An Open Implementation of Facebook
12 Oct 2007
Two problems widespread on today’s internet:
- Content: How do I get my stuff online for others to see and react to
- Relations: How do I keep track of friends and what they’re up to
The first problem is recently solved to some extent by the array of sites like Flickr, Youtube and Digg. It used to be you created a website and put your content there, but easy tools for the masses where missing.
Second problem has been attempted solved many times in small steps. Regular links, RSS feeds, blog comments, trackbacks and profile pages are ways to keep track of friend updates. Now Facebook attempts to solve both problems by providing storage for many types of content and a simple system for notifying friends of updates. I am hard pressed to see how social sites is really anything more than a dynamic set of good old-fashioned hyperlinks, though the dynamic aspect is a crucial one! What Facebook does well is provide developers with the network and the tools for distributing their content.
The problem with most of these approaches is that you loose control. Regardless of how open these sites are with APIs and whatnot, the fact remains that they take (or even delegate) control of your content, your relations to other people or both (I should mention Google here as well, they store quite a lot of information about you). This is not a satisfying long term solution and I would like to propose is a solution whereby the user stays in control of both content and relations.
The solution is based on existing standards where possible and centers on the idea of building basic versions of the current content storage sites, hosted and controlled by the user. On top of that is an API for controlling who can se what and when and logic is added to allow for updates to propagate through to connected people (similarly to rss feeds and trackbacks). In effect it would be an open source, distributed social network with content (dynamic hyperlinks in a way). It would need to be open source to be truly trustworthy and distributed for users to keep control of content.
In short, you get all the benefits of today’s solutions but regain control:
- You own the domain name and choose the hosting provider.
- Content is placed with someone you trust (possibly even your own server), not some arbitrary website your friends signed up with.
- You decide who can see what and when.
- You’re always up to date on your network as updates to their content propagates to your server.
The idea is to build a content management system without the presentation layer, an open backend for other systems to interact with. Looking at the relational aspect first, the backend would provide means for interacting with people (and other sites). It could revolve around the well known address book.
- I get a url from a friend for connecting with him, I’d enter it into the module for storing contacts.
- The backend sends a request to connect to the url entered, possibly with information on what kinds of data I’m interested in.
- My friend selects which data he wants to share with me (basic contact info, photos, other content, etc.)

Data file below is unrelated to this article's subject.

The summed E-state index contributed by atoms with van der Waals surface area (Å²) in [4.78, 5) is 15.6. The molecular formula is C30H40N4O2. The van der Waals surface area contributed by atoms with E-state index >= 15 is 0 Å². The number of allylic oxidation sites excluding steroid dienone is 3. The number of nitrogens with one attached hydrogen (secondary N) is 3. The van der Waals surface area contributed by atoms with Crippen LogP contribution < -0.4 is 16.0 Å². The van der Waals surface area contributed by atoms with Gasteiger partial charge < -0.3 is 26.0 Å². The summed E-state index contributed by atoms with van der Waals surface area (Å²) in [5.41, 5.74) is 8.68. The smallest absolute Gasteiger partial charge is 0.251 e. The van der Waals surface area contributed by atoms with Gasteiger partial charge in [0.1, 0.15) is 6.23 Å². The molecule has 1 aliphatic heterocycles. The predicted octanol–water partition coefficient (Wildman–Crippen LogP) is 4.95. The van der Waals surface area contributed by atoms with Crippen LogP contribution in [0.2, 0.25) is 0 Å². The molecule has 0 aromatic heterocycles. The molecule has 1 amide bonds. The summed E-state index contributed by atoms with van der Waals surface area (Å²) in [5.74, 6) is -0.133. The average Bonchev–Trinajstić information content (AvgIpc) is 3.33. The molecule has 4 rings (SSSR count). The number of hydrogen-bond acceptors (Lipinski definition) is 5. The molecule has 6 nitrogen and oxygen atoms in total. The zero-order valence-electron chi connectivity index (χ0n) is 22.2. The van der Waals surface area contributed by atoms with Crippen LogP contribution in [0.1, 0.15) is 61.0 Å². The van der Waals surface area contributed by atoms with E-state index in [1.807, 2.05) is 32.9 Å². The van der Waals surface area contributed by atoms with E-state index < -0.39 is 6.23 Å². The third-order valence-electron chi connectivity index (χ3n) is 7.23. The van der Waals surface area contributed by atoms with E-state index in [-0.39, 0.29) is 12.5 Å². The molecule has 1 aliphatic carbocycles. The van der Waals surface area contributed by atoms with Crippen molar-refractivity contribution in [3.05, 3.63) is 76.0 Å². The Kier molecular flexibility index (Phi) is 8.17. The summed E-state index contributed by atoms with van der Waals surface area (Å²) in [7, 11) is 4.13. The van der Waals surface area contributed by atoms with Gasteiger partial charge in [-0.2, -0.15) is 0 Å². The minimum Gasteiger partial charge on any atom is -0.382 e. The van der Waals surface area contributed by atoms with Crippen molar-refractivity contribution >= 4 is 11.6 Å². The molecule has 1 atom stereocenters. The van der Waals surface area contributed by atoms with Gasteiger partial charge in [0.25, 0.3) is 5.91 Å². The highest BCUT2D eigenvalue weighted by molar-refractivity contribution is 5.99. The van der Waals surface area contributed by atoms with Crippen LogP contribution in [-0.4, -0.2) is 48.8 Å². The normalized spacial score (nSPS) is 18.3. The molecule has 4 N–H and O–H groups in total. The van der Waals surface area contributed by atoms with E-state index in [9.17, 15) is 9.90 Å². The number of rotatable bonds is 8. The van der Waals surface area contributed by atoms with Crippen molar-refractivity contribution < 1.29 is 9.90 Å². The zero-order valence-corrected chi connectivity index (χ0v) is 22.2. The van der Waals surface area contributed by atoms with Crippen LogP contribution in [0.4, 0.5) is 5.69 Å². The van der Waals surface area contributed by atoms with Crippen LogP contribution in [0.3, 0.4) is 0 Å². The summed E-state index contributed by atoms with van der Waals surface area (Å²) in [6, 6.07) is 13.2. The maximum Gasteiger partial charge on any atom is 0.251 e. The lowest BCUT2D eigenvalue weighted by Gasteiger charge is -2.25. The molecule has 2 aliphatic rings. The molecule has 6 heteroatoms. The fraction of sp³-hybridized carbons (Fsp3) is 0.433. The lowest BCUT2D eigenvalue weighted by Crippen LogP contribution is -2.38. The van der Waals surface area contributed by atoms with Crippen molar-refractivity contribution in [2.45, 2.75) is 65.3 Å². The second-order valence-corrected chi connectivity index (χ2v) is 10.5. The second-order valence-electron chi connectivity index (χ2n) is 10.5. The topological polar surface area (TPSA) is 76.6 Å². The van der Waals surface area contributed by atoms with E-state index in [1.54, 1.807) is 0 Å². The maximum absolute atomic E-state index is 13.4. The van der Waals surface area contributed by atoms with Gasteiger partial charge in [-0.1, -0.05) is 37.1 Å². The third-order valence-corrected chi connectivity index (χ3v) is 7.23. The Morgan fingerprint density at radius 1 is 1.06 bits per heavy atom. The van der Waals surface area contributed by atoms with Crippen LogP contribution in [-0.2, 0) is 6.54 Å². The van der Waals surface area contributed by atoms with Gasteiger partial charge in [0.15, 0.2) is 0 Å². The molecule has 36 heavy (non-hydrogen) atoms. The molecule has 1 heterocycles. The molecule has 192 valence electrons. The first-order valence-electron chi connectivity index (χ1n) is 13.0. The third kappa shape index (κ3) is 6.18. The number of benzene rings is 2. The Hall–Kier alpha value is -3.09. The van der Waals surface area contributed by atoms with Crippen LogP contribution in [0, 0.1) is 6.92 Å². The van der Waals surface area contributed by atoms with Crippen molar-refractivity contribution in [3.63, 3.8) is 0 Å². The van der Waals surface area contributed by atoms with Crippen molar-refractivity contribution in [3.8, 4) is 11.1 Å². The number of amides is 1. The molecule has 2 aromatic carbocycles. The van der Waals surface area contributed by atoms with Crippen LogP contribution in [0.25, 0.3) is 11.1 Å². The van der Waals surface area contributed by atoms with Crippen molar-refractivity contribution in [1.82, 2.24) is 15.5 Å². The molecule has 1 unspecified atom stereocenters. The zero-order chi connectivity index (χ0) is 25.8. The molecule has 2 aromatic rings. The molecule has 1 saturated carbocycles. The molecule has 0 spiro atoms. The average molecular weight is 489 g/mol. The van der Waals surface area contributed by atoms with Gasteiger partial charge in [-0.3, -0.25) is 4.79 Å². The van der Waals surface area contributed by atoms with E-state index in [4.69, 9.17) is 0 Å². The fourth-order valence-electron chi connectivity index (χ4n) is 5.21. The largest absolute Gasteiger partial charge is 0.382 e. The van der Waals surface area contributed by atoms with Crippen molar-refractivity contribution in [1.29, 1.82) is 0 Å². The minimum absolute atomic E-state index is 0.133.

- For notifications, one of two approaches seems appropriate:
- Whenever my friend updates content a ping is sent to each interested relation to be displayed.
- When I visit my relations page, my backend sends a request for updated information.
The updates are available as summaries with links to the relevant urls on my friend’s server. He stays in control.
As for searching and aggregating this type of content, the situation is possibly better than what we have today. Firstly, anything visible on a webpage will be indexed by the search engines just like the world is today. The system will provide a mechanism similar to the management of personal relations for handling exchange of data with other types of sites. A video site can be granted access to my videos for as long as I choose to use it. I could then be notified of activity on that site through the backend system itself or by usual email.
There are obvious, non-trivial problems with this system in terms of authorization and authentication but I hardly believe they are worse than with existing sites! Using OpenID could be part of the answer.
If any such system is to gain widespread usage, a plugin system is needed. This would primarily be to expand on the kinds of content that can be handled, secondarily how it is presented (presentation should ideally be left to another system).
Ease of Use
A major obstacle for any new technology is that the majority of potential users will find it difficult to use. It takes time to get used to new ideas. Using a computer, setting up a server, browsing the internet, all this certainly has become easier over the last 15 years but it is only recent millions of people began blogging, uploading photos and socialize online.
The proposed solution, however, is not very different from what people have come to expect from online services and it is very much possible for hosting companies to offer the system pre-configured. The important part is choice, not putting all your eggs in one (someone else’s) basket.
The above looks very much like what the Facebook Platform provides, but without being trapped in their walled garden. There’s a future in building on the outside. If nothing else, this idea sprang from the explosion in collaborative thoughts on the web and, particularly, my aversion against Facebook.